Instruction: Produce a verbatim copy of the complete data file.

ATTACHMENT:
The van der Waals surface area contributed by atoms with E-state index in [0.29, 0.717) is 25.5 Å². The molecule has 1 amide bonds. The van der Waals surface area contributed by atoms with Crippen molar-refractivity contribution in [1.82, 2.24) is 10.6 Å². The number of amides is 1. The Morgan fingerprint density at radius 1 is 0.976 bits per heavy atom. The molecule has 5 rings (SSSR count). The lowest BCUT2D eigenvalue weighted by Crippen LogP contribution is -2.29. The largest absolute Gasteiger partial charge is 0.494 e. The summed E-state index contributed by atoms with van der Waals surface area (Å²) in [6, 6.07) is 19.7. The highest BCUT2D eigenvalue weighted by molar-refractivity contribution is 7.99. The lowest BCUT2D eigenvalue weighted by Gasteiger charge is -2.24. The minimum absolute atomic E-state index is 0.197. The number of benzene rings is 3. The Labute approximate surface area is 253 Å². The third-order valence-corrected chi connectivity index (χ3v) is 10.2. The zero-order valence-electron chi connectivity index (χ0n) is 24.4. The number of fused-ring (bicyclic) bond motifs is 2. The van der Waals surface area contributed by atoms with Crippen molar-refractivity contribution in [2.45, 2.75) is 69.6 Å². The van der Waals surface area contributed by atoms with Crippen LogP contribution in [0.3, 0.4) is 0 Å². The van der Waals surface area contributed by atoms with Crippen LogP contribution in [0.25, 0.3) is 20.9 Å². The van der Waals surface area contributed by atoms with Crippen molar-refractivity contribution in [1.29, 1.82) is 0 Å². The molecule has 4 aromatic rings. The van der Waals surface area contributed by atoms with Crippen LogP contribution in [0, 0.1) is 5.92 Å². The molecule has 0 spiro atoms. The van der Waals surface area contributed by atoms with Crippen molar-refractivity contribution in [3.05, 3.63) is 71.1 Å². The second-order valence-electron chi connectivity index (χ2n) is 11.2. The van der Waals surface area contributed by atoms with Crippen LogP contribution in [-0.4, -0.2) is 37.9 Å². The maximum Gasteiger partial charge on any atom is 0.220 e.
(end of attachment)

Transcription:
The van der Waals surface area contributed by atoms with E-state index in [0.29, 0.717) is 25.5 Å². The molecule has 1 amide bonds. The van der Waals surface area contributed by atoms with Crippen molar-refractivity contribution in [1.82, 2.24) is 10.6 Å². The number of amides is 1. The Morgan fingerprint density at radius 1 is 0.976 bits per heavy atom. The molecule has 5 rings (SSSR count). The lowest BCUT2D eigenvalue weighted by Crippen LogP contribution is -2.29. The largest absolute Gasteiger partial charge is 0.494 e. The summed E-state index contributed by atoms with van der Waals surface area (Å²) in [6, 6.07) is 19.7. The highest BCUT2D eigenvalue weighted by molar-refractivity contribution is 7.99. The lowest BCUT2D eigenvalue weighted by Gasteiger charge is -2.24. The minimum absolute atomic E-state index is 0.197. The number of benzene rings is 3. The Labute approximate surface area is 253 Å². The third-order valence-corrected chi connectivity index (χ3v) is 10.2. The zero-order valence-electron chi connectivity index (χ0n) is 24.4. The number of fused-ring (bicyclic) bond motifs is 2. The van der Waals surface area contributed by atoms with Crippen molar-refractivity contribution in [2.45, 2.75) is 69.6 Å². The van der Waals surface area contributed by atoms with Crippen LogP contribution in [0.3, 0.4) is 0 Å². The van der Waals surface area contributed by atoms with Crippen LogP contribution in [0.25, 0.3) is 20.9 Å². The van der Waals surface area contributed by atoms with Crippen molar-refractivity contribution in [1.29, 1.82) is 0 Å². The molecule has 4 aromatic rings. The van der Waals surface area contributed by atoms with Crippen LogP contribution in [0, 0.1) is 5.92 Å². The molecule has 0 spiro atoms. The van der Waals surface area contributed by atoms with Crippen molar-refractivity contribution in [3.05, 3.63) is 71.1 Å². The second-order valence-electron chi connectivity index (χ2n) is 11.2. The van der Waals surface area contributed by atoms with Crippen LogP contribution in [-0.4, -0.2) is 37.9 Å². The maximum Gasteiger partial charge on any atom is 0.220 e.